Biden to withdraw all United States troops from Afghanistan by September 11

Biden to withdraw all United States troops from Afghanistan by September 11

Over the past year, U.S. military commanders and defence officials have said that attacks on United States troops have largely paused, but they say the Taliban have increased attacks on the Afghans.

The Taliban controls about 40 per cent of Afghanistan, according to Afghan defence officials.

"It's going to be hard to meet the May 1 deadline", Mr Biden said in late March.

Mr Biden's choice of the 9/11 date underscores the reason that American troops were in Afghanistan to begin with - to prevent extremist groups like al-Qaeda from establishing a foothold again that could be used to launch attacks against the US.

The drawdown delays only by around five months an agreement with the Taliban by former president Donald Trump to withdraw all troops, amid a growing consensus in Washington that little more can be achieved. "And so, we are ending our military operations while we focus our efforts on supporting diplomatically", the official said. "We believe we certainly can complete that by September, and the question of how long before September depends on conditions as the drawdown unfolds".

Afghan civilians, wary of the Taliban's return to power, have long paid a disproportionate price in the decades of bloody fighting and the rise of the Taliban has raised particular fears among many Afghan women.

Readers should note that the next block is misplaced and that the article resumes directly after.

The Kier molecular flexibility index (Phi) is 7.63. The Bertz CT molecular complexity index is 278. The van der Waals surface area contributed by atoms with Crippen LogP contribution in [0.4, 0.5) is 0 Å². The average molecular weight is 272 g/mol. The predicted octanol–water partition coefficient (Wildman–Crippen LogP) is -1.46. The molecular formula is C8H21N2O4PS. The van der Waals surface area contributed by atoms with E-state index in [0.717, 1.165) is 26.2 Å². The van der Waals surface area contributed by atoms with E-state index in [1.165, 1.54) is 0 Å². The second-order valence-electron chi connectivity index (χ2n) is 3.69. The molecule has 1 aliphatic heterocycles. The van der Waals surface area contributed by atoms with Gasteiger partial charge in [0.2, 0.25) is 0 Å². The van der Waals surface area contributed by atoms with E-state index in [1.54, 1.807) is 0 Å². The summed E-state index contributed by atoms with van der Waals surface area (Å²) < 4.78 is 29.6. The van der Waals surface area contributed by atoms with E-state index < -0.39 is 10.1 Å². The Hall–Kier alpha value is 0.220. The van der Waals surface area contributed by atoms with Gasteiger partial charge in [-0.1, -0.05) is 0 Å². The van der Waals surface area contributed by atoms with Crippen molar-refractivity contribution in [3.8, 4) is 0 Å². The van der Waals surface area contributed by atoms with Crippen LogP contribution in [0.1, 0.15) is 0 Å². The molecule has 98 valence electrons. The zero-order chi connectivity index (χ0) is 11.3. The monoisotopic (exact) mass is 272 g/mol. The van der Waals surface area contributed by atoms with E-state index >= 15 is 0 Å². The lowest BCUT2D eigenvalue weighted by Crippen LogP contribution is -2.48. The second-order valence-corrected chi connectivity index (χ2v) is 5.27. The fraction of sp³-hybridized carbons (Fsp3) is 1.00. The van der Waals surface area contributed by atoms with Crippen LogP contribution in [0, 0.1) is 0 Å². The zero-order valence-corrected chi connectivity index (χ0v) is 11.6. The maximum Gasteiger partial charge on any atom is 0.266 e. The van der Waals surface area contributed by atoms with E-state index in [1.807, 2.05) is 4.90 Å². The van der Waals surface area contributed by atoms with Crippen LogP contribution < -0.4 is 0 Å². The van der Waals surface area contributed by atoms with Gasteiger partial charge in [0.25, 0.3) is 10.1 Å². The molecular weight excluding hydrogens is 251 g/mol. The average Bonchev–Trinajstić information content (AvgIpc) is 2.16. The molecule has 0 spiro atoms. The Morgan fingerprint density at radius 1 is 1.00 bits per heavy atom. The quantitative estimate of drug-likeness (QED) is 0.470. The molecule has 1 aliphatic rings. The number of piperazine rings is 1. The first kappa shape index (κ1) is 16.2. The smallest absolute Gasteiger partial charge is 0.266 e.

"Afghan forces continue to secure major cities and other government strongholds, but they remain tied down in defensive missions and have struggled to hold recaptured territory or reestablish a presence in areas abandoned in 2020", it said.

In this 2020 photo, Afghan National Army (ANA) soldiers walk in a United States military base which had recently handed over to Afghan forces in Nangarhar province.

The President is deeply grateful for the honour, courage and determination of the US' men and women who served in Afghanistan for nearly two decades, as well as the sacrifices made not just by those troops, but also by their families, a senior Biden administration official told reporters during a conference call.

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The 24 April - 4 May conference will aim to lead to "a roadmap to a future political settlement and an end to the conflict", the Turkish foreign ministry said in a statement.

A us intelligence report released at the end of March said that should the USA withdraw, it is likely the Taliban could take over Afghanistan within two to three years and potentially bring al Qaeda back to power in the country.

About 2 400 U.S. service members have been killed in the course of the Afghan conflict and many thousands more wounded.

Many observers believe that the Taliban effectively believes that it has won and can wait out the U.S. withdrawal, but the United States is eager to try to find a lasting peace solution that could bring stability.

The troop figure by the end of Mr Trump's presidency had gone down to 2,500 as support for military action waned.

The U.S. considers the re-emergence of al-Qaeda in the region after the draw-down of troops a "genuine threat" according to the official, who said the threat will be dealt with "directly" and by holding the Taliban accountable.

"We will have to survive the impact of it and it should not be considered as Taliban's victory or takeover", said a senior Afghan government source, speaking on condition of anonymity.

Biden had previously warned that it would be "tough" to meet the deadline, citing the delay in the presidential transition process after the 2020 election.

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